Where just a year or so earlier she read “The Incredible Journey” bought through her school’s Weekly Reader pamphlet. And at the end, the animals running toward home made her cry. The first time a book made her cry. And it was like a first orgasm, because she didn’t know it was coming, but there it was and what a surprise. Astonished, she would walk to the kitchen to report to her mother that she had cried and this was the most wonderful, amazing book she ever read.
But there they were at Fay’s on a Friday night. It was difficult, you know, when you did not have pierced ears to find cute clip-on earrings that didn’t look like an old lady would wear them. Fay’s had a jewelry counter with jewelry on clearance. Her mother liked things on clearance.
Maybe she should just go to Rosenbaum’s some other Friday night and get her ears pierced. Other girls had done it. Those other girls were sporting little fourteen karat gold “starter” earrings in what had been perfectly beautiful untouched earlobes. It seemed to be like starting your period, getting your ears pierced came at just a little different time for each girl.
But there was her mother standing at the clearance jewelry counter at Fay’s, so she ambled to the notebook aisle. Wide-ruled looseleaf filler paper seemed so much more practical than fourteen karat gold starter earrings, which, once she finally did get her ears pierced a few months later, would cause such a bloody, pus-filled infection a month’s worth of peroxide could barely contain the conflagration. She should have stuck to filler paper.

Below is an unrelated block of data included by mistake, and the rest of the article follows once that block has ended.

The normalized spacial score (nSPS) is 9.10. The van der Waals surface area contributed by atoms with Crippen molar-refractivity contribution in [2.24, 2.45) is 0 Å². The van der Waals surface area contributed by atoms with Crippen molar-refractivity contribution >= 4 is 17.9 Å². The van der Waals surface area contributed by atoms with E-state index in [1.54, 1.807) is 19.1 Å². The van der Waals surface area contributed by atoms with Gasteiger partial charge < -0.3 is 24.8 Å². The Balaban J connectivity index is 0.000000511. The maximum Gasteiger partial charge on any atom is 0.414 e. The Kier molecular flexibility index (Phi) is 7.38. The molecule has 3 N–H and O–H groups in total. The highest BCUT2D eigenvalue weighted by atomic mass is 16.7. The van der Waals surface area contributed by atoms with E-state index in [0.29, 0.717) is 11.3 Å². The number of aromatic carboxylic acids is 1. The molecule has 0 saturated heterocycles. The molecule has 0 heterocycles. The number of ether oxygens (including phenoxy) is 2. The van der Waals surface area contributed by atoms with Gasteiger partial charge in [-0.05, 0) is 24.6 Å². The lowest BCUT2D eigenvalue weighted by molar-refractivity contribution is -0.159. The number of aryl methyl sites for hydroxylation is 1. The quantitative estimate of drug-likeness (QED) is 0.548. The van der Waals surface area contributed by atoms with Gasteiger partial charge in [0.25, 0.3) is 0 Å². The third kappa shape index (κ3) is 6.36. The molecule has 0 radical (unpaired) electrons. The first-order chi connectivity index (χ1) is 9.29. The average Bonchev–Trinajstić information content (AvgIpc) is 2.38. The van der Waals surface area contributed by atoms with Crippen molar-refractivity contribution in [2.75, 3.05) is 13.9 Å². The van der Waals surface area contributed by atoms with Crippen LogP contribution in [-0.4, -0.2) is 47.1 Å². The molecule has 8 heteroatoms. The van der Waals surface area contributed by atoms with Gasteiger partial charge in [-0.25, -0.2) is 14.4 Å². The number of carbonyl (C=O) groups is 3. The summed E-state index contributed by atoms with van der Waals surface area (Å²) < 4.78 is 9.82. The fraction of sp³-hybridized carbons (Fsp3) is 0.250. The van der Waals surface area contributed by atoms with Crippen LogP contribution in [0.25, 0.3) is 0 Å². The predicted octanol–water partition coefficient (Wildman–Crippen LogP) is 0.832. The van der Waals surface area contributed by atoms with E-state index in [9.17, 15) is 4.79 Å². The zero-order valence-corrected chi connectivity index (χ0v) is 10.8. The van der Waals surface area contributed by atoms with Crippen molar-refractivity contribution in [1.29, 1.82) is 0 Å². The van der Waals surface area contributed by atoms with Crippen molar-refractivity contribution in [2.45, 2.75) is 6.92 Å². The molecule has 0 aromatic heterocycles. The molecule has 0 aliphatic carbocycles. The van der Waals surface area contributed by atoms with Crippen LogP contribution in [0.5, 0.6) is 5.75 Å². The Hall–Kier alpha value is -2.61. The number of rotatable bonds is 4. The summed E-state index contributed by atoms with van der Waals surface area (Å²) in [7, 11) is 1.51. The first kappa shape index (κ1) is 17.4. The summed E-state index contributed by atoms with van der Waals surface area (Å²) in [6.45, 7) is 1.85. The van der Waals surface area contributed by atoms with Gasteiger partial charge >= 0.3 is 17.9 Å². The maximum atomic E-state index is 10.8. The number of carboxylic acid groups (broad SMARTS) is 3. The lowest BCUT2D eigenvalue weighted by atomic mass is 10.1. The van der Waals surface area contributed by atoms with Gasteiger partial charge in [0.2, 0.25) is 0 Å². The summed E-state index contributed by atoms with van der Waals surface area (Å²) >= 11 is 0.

In the car, in the Fay’s parking lot, in the dark, her mother would pull out of her purse a pair of little pink flower clip-on earrings. They were cute and not like something an old lady would wear. Her mother did not pay for these. They had no price tag. Her mother was indignant. But you can’t just take them. Guilt kind of hung there in the car, in the Fay’s parking lot, in the dark. Guilt was, at the very least, the gift held in her hand that took the form of cute pink flower clip-ons that an old lady wouldn’t wear. So while her mother stayed in the car, she walked back to Fay’s, straight to the clearance jewelry and put back the cute pink flower clip-on earrings that did not look like an old lady would wear them. Then back out to the car, in the Fay’s parking lot, in the dark.
“Don’t tell your father,” her mother said.
She did not.
And she did not write it down.
Breeze through the starlight
Blow moon dust on the dreamers